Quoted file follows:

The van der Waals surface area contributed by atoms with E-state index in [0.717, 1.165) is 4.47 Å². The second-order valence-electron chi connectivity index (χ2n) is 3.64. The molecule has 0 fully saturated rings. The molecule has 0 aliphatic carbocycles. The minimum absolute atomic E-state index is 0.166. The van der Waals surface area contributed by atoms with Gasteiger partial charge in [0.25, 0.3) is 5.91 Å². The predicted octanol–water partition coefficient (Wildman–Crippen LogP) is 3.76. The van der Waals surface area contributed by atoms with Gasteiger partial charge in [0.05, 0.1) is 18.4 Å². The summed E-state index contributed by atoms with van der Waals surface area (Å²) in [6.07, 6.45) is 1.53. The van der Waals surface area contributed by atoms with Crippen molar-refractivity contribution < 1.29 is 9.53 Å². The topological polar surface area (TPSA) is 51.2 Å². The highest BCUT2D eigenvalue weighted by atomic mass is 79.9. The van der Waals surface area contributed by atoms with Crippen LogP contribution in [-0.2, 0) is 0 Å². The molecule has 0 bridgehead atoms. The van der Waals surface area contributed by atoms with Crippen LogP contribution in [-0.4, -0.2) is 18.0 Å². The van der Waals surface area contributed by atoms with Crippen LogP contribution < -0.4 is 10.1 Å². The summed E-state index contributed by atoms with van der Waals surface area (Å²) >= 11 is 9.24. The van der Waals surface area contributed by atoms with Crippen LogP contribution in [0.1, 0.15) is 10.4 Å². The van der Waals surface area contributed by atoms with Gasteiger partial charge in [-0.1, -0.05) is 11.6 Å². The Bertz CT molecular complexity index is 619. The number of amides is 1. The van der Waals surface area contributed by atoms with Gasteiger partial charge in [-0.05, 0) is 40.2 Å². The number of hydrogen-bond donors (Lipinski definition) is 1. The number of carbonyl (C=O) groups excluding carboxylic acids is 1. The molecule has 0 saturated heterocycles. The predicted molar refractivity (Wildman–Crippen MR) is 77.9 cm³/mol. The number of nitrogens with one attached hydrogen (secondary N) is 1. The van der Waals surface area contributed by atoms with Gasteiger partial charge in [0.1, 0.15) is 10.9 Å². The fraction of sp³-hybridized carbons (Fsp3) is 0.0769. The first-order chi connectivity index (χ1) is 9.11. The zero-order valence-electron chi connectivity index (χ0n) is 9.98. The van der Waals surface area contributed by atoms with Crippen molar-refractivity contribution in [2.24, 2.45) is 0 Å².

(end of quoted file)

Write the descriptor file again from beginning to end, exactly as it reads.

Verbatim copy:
The van der Waals surface area contributed by atoms with E-state index in [0.717, 1.165) is 4.47 Å². The second-order valence-electron chi connectivity index (χ2n) is 3.64. The molecule has 0 fully saturated rings. The molecule has 0 aliphatic carbocycles. The minimum absolute atomic E-state index is 0.166. The van der Waals surface area contributed by atoms with Gasteiger partial charge in [0.25, 0.3) is 5.91 Å². The predicted octanol–water partition coefficient (Wildman–Crippen LogP) is 3.76. The van der Waals surface area contributed by atoms with Gasteiger partial charge in [0.05, 0.1) is 18.4 Å². The summed E-state index contributed by atoms with van der Waals surface area (Å²) in [6.07, 6.45) is 1.53. The van der Waals surface area contributed by atoms with Crippen molar-refractivity contribution < 1.29 is 9.53 Å². The topological polar surface area (TPSA) is 51.2 Å². The highest BCUT2D eigenvalue weighted by atomic mass is 79.9. The van der Waals surface area contributed by atoms with Crippen LogP contribution in [-0.2, 0) is 0 Å². The molecule has 0 bridgehead atoms. The van der Waals surface area contributed by atoms with Crippen LogP contribution in [-0.4, -0.2) is 18.0 Å². The van der Waals surface area contributed by atoms with Crippen LogP contribution < -0.4 is 10.1 Å². The summed E-state index contributed by atoms with van der Waals surface area (Å²) >= 11 is 9.24. The van der Waals surface area contributed by atoms with Crippen LogP contribution in [0.1, 0.15) is 10.4 Å². The van der Waals surface area contributed by atoms with Gasteiger partial charge in [-0.1, -0.05) is 11.6 Å². The Bertz CT molecular complexity index is 619. The number of amides is 1. The van der Waals surface area contributed by atoms with Gasteiger partial charge in [-0.05, 0) is 40.2 Å². The number of hydrogen-bond donors (Lipinski definition) is 1. The number of carbonyl (C=O) groups excluding carboxylic acids is 1. The molecule has 0 saturated heterocycles. The predicted molar refractivity (Wildman–Crippen MR) is 77.9 cm³/mol. The number of nitrogens with one attached hydrogen (secondary N) is 1. The van der Waals surface area contributed by atoms with Gasteiger partial charge in [0.1, 0.15) is 10.9 Å². The fraction of sp³-hybridized carbons (Fsp3) is 0.0769. The first-order chi connectivity index (χ1) is 9.11. The zero-order valence-electron chi connectivity index (χ0n) is 9.98. The van der Waals surface area contributed by atoms with Crippen molar-refractivity contribution in [2.24, 2.45) is 0 Å².